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UC San Diego Electronic Theses and Dissertations

Interrogating in vivo Mechanisms of Kupffer Cell Transcriptional Regulation Using Natural Genetic Variation


Tissue macrophages are essential for the maintenance of organ homeostasis, but the cellular mechanisms specifying their phenotype are poorly understood. Here, we leverage natural genetic variation between inbred mouse strains as a tool to perturb Kupffer cell transcriptional regulation. We show that natural genetic variation disrupts Kupffer cell gene expression through cis-mediated disruption of transcription factor binding motifs and via trans-acting differences in the activity of gene regulatory machinery. We further divide trans-acting genetic variation into non-cell autonomous variation driven by changes in the Kupffer cell environment, and cell autonomous variation driven by changes in intracellular pathway activity. We show that careful evaluation of each mode of genetic variation can reveal signaling pathways specifying Kupffer cell identity in vivo. Collectively, this work demonstrates a novel approach for understanding how genetic diversity impacts tissue macrophage behavior.

Modular Mycobacterium: Decomposition of Mycobacterium Tuberculosis RNA-Seq Data through Independent Component Analysis


Mycobacterium Tuberculosis is an infectious disease and a serious public health concern due to the organism’s adaptive transcriptional response to environmental stresses via the transcriptional regulatory network (TRN). (Galagan et al., 2013) While many studies seek to better characterize specific portions of the M. tuberculosis TRN, a systems level characterization and analysis of interactions between the controlling transcription factors has yet to be done. Here, we utilize unsupervised machine learning to compartmentalize and describe the transcription factors and regulatory interactions of M. tuberculosis’s TRN, allowing us to create a model for how the bacterium responds to environmental stresses.(Boot et al., 2018; Serafini et al., 2019) By applying Independent Component Analysis (ICA) to over 650 transcriptomic samples, we obtained 80 independently regulated gene sets known as “I-modulons” that help to explain the variance in the organisms transcriptional response. This ICA structure helps to elucidate the function of previously undescribed regulons, as well as the transcriptional shifts that occur during environmental changes such as shifting carbon sources, oxidative stress, and virulence events. Additionally, this analysis has also uncovered an inherent cluster of transcriptional regulons that connects several important metabolic systems, including lipid catalysis, cholesterol catalysis, and sulfur metabolism. This system-wide analysis of the organism’s TRN can help inform future research on effective ways to study and manipulate the transcriptional regulation of M. Tuberculosis.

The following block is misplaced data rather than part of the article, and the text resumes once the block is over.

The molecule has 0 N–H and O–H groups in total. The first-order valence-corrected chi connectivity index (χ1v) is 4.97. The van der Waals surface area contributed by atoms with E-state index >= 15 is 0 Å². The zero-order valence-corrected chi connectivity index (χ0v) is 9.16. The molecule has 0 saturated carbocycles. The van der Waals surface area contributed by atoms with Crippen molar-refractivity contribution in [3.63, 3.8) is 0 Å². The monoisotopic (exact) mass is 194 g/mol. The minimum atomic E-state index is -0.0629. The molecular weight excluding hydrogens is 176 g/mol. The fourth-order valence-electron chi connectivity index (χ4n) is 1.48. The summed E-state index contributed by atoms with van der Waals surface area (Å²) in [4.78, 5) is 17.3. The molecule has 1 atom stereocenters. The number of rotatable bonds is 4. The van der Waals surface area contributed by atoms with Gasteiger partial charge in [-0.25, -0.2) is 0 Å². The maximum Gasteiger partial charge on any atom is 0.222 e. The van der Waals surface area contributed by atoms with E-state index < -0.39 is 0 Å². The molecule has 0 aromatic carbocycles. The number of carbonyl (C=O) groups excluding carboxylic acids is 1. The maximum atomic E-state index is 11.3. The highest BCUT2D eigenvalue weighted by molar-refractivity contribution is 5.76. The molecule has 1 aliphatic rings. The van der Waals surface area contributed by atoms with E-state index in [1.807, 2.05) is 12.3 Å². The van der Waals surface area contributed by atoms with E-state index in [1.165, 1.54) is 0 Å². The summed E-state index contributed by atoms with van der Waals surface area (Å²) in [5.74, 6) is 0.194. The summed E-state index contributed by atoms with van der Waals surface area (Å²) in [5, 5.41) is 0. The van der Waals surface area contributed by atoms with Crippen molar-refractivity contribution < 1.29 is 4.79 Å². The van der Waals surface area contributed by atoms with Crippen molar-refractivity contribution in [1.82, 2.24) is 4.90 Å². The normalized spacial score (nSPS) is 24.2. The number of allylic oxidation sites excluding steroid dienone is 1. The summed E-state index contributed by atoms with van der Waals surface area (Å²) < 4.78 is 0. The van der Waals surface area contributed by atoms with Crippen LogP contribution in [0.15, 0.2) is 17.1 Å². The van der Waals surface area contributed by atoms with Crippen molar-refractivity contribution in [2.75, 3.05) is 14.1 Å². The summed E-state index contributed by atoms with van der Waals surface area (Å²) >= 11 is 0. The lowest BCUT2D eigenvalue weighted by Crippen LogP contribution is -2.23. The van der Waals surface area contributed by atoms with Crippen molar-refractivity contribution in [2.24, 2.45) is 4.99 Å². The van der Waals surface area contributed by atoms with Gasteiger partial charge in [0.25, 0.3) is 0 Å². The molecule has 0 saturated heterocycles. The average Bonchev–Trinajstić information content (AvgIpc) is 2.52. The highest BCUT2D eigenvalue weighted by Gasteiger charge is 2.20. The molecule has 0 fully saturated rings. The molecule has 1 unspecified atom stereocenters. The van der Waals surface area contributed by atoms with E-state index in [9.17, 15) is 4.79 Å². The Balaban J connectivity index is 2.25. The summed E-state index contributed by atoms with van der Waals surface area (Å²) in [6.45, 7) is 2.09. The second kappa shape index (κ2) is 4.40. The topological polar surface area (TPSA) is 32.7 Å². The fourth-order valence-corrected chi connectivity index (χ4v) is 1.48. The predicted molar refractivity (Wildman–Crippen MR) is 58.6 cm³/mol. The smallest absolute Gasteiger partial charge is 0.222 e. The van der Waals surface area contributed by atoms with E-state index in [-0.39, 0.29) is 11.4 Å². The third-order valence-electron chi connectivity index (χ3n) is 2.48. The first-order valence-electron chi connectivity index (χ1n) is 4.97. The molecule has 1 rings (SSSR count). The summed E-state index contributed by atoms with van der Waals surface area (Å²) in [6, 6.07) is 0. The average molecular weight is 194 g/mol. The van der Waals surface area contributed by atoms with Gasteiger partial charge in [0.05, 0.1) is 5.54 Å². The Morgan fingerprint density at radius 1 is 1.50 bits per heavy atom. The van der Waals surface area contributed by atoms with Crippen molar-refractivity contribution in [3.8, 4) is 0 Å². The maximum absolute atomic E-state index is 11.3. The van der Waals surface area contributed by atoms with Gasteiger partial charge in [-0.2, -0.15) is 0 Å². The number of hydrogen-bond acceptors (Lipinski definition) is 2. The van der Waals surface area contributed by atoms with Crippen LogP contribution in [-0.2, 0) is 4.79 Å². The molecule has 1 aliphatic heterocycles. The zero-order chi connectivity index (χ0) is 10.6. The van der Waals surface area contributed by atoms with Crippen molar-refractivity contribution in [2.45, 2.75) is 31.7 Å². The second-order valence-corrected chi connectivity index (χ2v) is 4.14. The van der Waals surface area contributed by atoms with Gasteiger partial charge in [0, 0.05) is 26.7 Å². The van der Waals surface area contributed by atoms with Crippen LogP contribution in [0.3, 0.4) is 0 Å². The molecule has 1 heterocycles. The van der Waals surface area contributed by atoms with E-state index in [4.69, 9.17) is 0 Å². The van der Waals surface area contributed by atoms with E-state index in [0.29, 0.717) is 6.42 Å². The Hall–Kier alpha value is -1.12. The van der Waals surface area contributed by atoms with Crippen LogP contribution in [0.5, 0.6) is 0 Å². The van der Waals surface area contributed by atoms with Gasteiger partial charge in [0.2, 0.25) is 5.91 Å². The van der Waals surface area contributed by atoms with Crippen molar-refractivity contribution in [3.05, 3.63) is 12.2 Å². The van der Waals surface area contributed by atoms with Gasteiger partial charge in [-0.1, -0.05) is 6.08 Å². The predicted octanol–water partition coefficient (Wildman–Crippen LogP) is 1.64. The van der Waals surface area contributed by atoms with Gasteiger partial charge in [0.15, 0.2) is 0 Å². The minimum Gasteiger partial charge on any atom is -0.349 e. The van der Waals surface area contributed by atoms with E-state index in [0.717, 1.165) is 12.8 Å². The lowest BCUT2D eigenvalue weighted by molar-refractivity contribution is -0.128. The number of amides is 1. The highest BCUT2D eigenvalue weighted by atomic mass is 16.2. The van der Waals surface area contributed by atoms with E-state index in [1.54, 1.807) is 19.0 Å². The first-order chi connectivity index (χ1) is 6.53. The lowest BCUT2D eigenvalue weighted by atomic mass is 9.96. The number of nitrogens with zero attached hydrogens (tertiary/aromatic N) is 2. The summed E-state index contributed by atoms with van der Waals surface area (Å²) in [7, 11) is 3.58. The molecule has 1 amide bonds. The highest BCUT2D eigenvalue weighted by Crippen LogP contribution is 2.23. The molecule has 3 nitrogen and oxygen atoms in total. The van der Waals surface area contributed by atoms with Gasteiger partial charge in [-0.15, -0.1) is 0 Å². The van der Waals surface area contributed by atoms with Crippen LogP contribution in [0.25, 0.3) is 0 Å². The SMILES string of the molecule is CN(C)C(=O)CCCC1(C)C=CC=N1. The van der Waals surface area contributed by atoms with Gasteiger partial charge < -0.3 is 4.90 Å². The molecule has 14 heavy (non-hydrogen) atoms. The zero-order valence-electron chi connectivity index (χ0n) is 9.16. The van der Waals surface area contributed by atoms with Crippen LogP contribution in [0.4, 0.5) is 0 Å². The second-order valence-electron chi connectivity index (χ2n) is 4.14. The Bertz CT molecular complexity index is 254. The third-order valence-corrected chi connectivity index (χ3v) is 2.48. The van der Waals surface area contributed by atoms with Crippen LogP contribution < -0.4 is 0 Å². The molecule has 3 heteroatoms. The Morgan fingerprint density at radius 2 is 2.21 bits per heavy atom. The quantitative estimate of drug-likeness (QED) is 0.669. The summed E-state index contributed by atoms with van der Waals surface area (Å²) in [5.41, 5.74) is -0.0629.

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The More The Brighter: Coupling and Emission Tunability in High-beta Telecom-band Semiconductor Nanolasers